Gibberellin has a substantial effect on plant growth. It was first discovered and isolated due to a fungal infection in rice plants in Japan. The hormone caused the rice plants to quickly grow much too tall and detracted from their overall health. Afterward, scientists discovered all plants produce small amounts of the substance on their own.
In moderate amounts, gibberellin can have a positive impact on plant growth. It causes stem elongation and can allow extra nodes to grow. Nodes are important for cannabis growers because this is where the all-important buds ultimately form and mature.
Gibberellin also comes into play in varying amounts during different stages of cannabis growth. It lies dormant in seeds until you begin the germination process. Once you expose medical weed seeds to moisture, though, this hormone springs into action to help the plant begin to grow. While it helps promote or regulate height and node development during the early weeks of a marijuana plant’s lifespan, its role changes a bit during the latter stages of growth.
If you’re breeding marijuana plants on your own, gibberellin will play an important role in pollination and the development of new pot seeds. For those who prefer feminized plants, this hormone has a hand in kick-starting the flowering phase. Like certain other hormones, you wouldn’t have as many buds, and they wouldn’t be as large or potent as you’d like them to be without gibberellin.
Cytokinin is a factor in many plant processes, much like most of its hormonal counterparts. This specific substance is primarily responsible for cell division, though. It causes certain plant cells to replicate and prompts others to develop into different types of cells based on the needs of the individual plant at any given time.
Whereas auxin travels from the tips of the plants to the roots, cytokinin takes the opposite route. It starts off in the roots and works its way throughout the rest of the plant. While ethylene promotes plant and fruit aging in many cases, cytokinin has quite the opposite effect. It helps plant cells remain plump, youthful and healthy. It also helps plants repair themselves if they become damaged – handy for when a deer on yoru property mindlessly tramples your train wreck weed plant in the corner of your yard.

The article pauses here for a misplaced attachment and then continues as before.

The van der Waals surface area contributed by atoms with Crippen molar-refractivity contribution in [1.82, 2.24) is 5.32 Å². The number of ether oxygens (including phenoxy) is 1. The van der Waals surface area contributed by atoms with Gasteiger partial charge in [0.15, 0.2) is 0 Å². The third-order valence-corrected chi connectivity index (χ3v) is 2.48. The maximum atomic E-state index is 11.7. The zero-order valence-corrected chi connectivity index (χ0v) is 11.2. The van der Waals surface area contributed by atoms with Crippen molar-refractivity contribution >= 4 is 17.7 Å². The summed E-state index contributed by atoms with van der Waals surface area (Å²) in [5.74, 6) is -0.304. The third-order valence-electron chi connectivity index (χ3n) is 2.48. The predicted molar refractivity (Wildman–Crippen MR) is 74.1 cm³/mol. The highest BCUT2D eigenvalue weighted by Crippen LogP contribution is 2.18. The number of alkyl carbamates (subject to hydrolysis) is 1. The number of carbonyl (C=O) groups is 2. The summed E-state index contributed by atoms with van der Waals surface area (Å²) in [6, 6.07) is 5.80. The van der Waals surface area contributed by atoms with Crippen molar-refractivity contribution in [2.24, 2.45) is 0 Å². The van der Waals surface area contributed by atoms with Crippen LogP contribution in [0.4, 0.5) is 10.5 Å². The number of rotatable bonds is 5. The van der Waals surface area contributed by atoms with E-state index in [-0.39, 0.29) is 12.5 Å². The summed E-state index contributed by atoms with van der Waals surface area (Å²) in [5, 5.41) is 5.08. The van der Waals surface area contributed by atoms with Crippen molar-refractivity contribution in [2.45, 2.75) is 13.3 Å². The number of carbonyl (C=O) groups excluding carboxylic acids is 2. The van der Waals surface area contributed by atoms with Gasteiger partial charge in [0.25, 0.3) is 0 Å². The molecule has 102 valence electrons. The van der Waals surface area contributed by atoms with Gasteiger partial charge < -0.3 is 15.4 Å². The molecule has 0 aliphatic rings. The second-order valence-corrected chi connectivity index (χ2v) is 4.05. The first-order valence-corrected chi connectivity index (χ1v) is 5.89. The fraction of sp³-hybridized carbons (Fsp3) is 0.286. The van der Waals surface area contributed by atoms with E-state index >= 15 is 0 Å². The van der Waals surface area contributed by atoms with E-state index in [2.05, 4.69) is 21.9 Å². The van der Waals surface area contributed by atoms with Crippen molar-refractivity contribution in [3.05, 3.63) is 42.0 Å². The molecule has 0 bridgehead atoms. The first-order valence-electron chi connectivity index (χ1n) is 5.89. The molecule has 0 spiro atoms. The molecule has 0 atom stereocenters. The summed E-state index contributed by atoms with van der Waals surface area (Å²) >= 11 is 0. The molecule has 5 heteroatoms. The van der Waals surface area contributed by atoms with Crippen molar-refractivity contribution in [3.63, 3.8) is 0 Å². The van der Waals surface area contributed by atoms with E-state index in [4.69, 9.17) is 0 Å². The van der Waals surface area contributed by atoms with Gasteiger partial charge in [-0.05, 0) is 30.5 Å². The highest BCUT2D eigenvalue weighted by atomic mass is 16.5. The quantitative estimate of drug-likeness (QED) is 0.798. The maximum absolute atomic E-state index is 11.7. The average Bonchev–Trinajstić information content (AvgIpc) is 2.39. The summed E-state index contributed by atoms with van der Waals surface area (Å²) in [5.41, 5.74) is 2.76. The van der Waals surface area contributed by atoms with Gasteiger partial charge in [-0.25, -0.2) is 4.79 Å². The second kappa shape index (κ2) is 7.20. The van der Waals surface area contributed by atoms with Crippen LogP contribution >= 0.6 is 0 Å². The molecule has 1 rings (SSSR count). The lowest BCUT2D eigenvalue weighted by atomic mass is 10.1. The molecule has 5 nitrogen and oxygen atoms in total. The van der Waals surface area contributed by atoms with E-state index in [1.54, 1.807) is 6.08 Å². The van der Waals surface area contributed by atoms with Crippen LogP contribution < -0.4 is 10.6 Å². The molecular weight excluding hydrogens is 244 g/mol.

Cytokinin works in conjunction with auxin to promote certain transformations in plants, and its concentration levels have an impact on just how the hormone will affect the plant. If cytokinin and auxin are present in equal amounts, plant cells simply divide as needed. If more auxin is present than cytokinin, root tissue grows. In the event the opposite ratio occurs, new plant growth appears.
Abscisic acid is a fairly diverse hormone, and many studies on this chemical leave more questions than they answer. That said, certain roles of the substance are more understood than others. Some reports show this hormone can slow the growth of new shoots while promoting root formation.
This hormone also seems to have the opposite effect of gibberellin in some regards. Abscisic acid can counteract the impact of gibberellin when it comes to speeding up stem growth. It can help plants create and store proteins for later use, too. It’s also one of the hormones that’s responsible for greater plant immunity and helping with repairs once a plant is damaged.